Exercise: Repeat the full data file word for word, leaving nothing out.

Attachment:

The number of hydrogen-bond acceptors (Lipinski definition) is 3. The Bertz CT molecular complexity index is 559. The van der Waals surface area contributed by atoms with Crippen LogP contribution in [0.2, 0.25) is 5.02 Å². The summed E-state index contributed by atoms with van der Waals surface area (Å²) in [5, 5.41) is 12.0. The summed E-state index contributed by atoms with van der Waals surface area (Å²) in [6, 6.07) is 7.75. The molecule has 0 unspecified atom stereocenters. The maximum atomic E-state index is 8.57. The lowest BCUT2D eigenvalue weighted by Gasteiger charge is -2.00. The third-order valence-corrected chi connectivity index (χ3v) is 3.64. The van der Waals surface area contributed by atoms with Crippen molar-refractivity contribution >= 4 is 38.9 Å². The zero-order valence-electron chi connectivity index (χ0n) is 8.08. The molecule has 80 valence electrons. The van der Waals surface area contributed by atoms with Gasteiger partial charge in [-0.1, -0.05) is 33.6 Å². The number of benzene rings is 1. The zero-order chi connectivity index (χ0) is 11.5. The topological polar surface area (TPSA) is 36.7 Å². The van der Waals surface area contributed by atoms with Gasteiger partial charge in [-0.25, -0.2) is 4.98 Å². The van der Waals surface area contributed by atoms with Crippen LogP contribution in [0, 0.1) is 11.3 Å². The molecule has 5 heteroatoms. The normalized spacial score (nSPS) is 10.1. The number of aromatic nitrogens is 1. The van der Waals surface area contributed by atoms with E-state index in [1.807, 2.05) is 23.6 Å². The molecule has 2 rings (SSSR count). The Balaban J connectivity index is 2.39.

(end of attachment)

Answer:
The number of hydrogen-bond acceptors (Lipinski definition) is 3. The Bertz CT molecular complexity index is 559. The van der Waals surface area contributed by atoms with Crippen LogP contribution in [0.2, 0.25) is 5.02 Å². The summed E-state index contributed by atoms with van der Waals surface area (Å²) in [5, 5.41) is 12.0. The summed E-state index contributed by atoms with van der Waals surface area (Å²) in [6, 6.07) is 7.75. The molecule has 0 unspecified atom stereocenters. The maximum atomic E-state index is 8.57. The lowest BCUT2D eigenvalue weighted by Gasteiger charge is -2.00. The third-order valence-corrected chi connectivity index (χ3v) is 3.64. The van der Waals surface area contributed by atoms with Crippen molar-refractivity contribution >= 4 is 38.9 Å². The zero-order valence-electron chi connectivity index (χ0n) is 8.08. The molecule has 80 valence electrons. The van der Waals surface area contributed by atoms with Gasteiger partial charge in [-0.1, -0.05) is 33.6 Å². The number of benzene rings is 1. The zero-order chi connectivity index (χ0) is 11.5. The topological polar surface area (TPSA) is 36.7 Å². The van der Waals surface area contributed by atoms with Gasteiger partial charge in [-0.25, -0.2) is 4.98 Å². The van der Waals surface area contributed by atoms with Crippen LogP contribution in [0, 0.1) is 11.3 Å². The molecule has 5 heteroatoms. The normalized spacial score (nSPS) is 10.1. The number of aromatic nitrogens is 1. The van der Waals surface area contributed by atoms with E-state index in [1.807, 2.05) is 23.6 Å². The molecule has 2 rings (SSSR count). The Balaban J connectivity index is 2.39.